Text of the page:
Church leader gets 27 years
By GRAHAM BRINK
© St. Petersburg Times,
TAMPA -- Defiant to the end, Gerald and Betty Payne stuck to their image as persecuted church members targeted by an overzealous government that has trampled their constitutional rights.
The mantra had no effect on U.S. District Judge James D. Whittemore, who sentenced the Paynes on Monday for helping orchestrate a pyramid scheme that took in $448-million from 1993 to 1999 and defrauded more than 18,000 people.
Whittemore sentenced Gerald Payne, the leader of Greater Ministries International Church, to 27 years in prison. Betty Payne received almost 13 years. The judge said a hearing to decide restitution will take place in the next 90 days.
Whittemore said the Paynes' tactic of using God to perpetrate a fraud was "absolutely despicable." He described Gerald Payne as a "wolf in sheep's clothing."
"You lied to people. You misrepresented facts to people. You hurt people," Whittemore said.
For most of the four-hour hearing, the Paynes sat side by side in their jail garb, holding hands and whispering back and forth. They often bickered with their lawyers.
After Gerald Payne, 65, was sentenced, he kissed his wife. She squeezed his hand, perhaps for the last time. As he shuffled away, slowed by the effects of four strokes, he turned slowly toward two rows of supporters, smiled and waved goodbye.
Then Betty Payne's lawyer, Anne Borghetti, successfully argued that her client should get about three years taken off her sentence because she had played a lesser role in the scheme. Betty Payne, 61, irked the judge by reading a statement professing her innocence.
Borghetti tried to mitigate the damage by telling the judge that her client was under the control of her husband and other church elders and had not written the statement. All the while, Betty Payne tugged at Borghetti's sleeve, insisting that it was her statement.
Whittemore sentenced Betty Payne to the mid range of the federal guidelines, about a year more than she would have received if she had kept quiet.
"It's one thing to have blind faith. It's another to cast yourself as a martyr for no apparent good," Whittemore told her. "You have only yourself to blame."
In March, a jury handed down guilty verdicts on 72 counts of conspiracy, wire fraud, money laundering and unlawful monetary transactions against the Paynes and three other Greater Ministries elders -- Patrick Henry Talbert, Haywood Eudon Hall and David Whitfield. They will be sentenced later this week.
Before the trial, Andrew J. Krishak and James R. Chambers pleaded guilty to a single count of conspiracy for helping attract investors to the scheme. Krishak, who testified at the trial, received 30 months in prison; Chambers got five years.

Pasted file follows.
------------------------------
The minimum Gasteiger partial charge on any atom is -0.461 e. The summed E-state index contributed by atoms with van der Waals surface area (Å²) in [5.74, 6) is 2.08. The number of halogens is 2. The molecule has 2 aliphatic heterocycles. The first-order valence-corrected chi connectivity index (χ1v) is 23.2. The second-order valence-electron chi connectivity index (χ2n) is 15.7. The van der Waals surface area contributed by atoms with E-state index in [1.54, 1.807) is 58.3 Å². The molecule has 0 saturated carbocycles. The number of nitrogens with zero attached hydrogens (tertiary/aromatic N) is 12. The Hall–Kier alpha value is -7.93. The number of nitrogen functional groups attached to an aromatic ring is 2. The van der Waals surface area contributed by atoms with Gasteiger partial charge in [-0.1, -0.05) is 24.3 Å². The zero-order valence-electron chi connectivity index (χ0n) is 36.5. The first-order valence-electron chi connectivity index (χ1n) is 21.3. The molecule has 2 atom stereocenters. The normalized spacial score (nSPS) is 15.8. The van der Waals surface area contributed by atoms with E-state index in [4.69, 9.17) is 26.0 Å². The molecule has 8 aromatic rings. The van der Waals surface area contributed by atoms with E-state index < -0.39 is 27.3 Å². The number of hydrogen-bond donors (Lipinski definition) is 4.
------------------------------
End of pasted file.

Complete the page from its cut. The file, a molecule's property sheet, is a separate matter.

Internal Revenue Service officials called Greater Ministries' Double Your Money Gift Exchange program one of the largest Ponzi schemes they had ever investigated. During the seven-week trial, prosecutors Robert Mosakowski and Jay Hoffer stacked up reams of bank records showing that payments to initial investors were made from funds forwarded by later waves of investors.
The investigation began in 1994 as IRS agents started looking at suspicious bank transactions -- $1.5-million in checks cashed by Gerald Payne, all in amounts less than the $10,000 federal currency reporting requirement.
Payne, who was convicted in 1979 of lying to a grand jury in New York, and his followers asked church members for cash. They told investors that the "gifts" were tax deductible and promised huge returns from investments in overseas banks and African gold and diamond mines.
Part of the evidence shown to jurors was a series of videotaped Greater Ministries meetings where elders discussed trying to keep secret an incentive program that paid 5 percent commissions on new investments.
The commissions, called "gas money," added up to $22.4-million for church elders, prosecutors said.
Defense attorneys presented their own videotapes, asking jurors why Greater Ministries leaders would have kept a record of meetings if they were involved in illegal acts. The defense also said church members' actions were protected by the U.S. Constitution.
Prosecutors said the Ponzi scheme collapsed in 1998, when Colorado regulators seized the Best Bank of Boulder, where the church had stashed $20-million in a checking account. Complaints mounted as investors suddenly stopped receiving payments. California, Ohio, Pennsylvania and Alabama opened investigations into the church's finances.
A federal grand jury indicted the Greater Ministries officials in March 1999. In August of that year, just days after a federal judge in Tampa issued an injunction against the church's investment program, Greater Ministries sought protection from creditors under Chapter 11 of the U.S. Bankruptcy Code.
Documents filed in U.S. Bankruptcy Court listed 18,853 people as creditors of Greater Ministries. The investors named say they are owed $190-million, yet the church claims assets of just $10-million, records show.
-- Contact Graham Brink at (813) 226-3365 or email@example.com.
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